Mother, son killed in double shooting: sources

A month after Charlottesville rally, governor’s task force holds first meeting

RICHMOND, Va. – A month after the violent white nationalist rally in Charlottesville that claimed the life of a counter protestor, The Task Force on Public Safety Preparedness and Response to Civil Unrest met for the first time to talk about the permit process that allowed the rally to take place.

Shortly after the violence in Charlottesville, Gov. McAuliffe issued an executive order temporarily halting assembly permits at the state-owned Lee monument in Richmond.

That was a major focus of the meeting, which aims to review and recommend changes to the state's permitting process in the aftermath of Charlottesville.

Dean Rodney Smolla, a constitutional law expert, addressed a host of free speech issues.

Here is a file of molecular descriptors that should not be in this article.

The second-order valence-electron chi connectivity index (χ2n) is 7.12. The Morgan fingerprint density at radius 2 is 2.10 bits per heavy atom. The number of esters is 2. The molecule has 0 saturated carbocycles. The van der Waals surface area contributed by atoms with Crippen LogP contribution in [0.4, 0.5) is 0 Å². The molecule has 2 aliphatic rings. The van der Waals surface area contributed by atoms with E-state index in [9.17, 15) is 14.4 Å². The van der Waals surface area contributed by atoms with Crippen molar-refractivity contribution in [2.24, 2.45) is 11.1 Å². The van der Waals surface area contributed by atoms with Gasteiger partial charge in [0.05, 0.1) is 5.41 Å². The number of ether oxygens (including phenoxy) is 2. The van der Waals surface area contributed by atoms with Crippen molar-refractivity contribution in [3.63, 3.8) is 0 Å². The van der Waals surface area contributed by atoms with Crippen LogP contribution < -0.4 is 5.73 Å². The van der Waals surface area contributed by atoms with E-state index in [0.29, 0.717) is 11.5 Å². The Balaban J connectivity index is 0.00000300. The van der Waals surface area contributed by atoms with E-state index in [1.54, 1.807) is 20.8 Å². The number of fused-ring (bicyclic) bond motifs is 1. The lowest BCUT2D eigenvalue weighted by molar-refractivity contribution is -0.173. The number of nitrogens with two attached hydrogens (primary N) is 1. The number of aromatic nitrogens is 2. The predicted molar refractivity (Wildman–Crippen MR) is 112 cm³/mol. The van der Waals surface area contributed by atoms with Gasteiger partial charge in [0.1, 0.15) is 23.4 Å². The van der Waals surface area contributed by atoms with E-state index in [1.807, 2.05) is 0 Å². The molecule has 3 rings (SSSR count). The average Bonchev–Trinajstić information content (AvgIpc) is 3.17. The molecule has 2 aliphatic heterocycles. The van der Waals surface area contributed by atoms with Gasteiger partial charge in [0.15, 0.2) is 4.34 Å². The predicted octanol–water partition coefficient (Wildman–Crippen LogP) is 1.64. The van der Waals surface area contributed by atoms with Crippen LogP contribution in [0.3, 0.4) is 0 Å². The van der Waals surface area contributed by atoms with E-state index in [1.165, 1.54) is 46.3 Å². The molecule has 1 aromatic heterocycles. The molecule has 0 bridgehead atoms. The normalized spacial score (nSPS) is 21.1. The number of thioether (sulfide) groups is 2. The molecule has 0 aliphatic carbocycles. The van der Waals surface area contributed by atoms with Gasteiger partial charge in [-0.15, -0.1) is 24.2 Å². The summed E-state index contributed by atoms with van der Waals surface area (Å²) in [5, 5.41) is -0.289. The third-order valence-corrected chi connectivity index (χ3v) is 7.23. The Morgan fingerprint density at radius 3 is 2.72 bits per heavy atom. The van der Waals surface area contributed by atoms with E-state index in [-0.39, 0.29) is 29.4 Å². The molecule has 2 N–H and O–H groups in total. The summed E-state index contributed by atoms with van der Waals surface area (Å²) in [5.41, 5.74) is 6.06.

The professor said when it comes to issuing permits to groups, the state cannot in any way take into account the context of their message.

“You have to very precisely, in advance, lay out your criteria," Smolla said. "Lay out how you make your decision as to what will be permitted and what the rules of the game will be."

Despite the fact that no permit has been issued, an out-of-state Confederate heritage group still plans to assemble at the Lee monument Saturday.

Local police and officials are developing plans for any troubles that may arise.

Even though the gathering is technically unlawful, the chairman of the task force, secretary of public safety Brian Moran, addressed those who are choosing to come to Richmond anyway.

“We’re going to ensure the public safety of our citizens of Richmond and the Commonwealth," Moran said. “ I would ask those who [attend to] exercise good judgment."

The task force’s next meeting will take place Oct. 3 and a report on the group's recommendations is due by Dec. 1.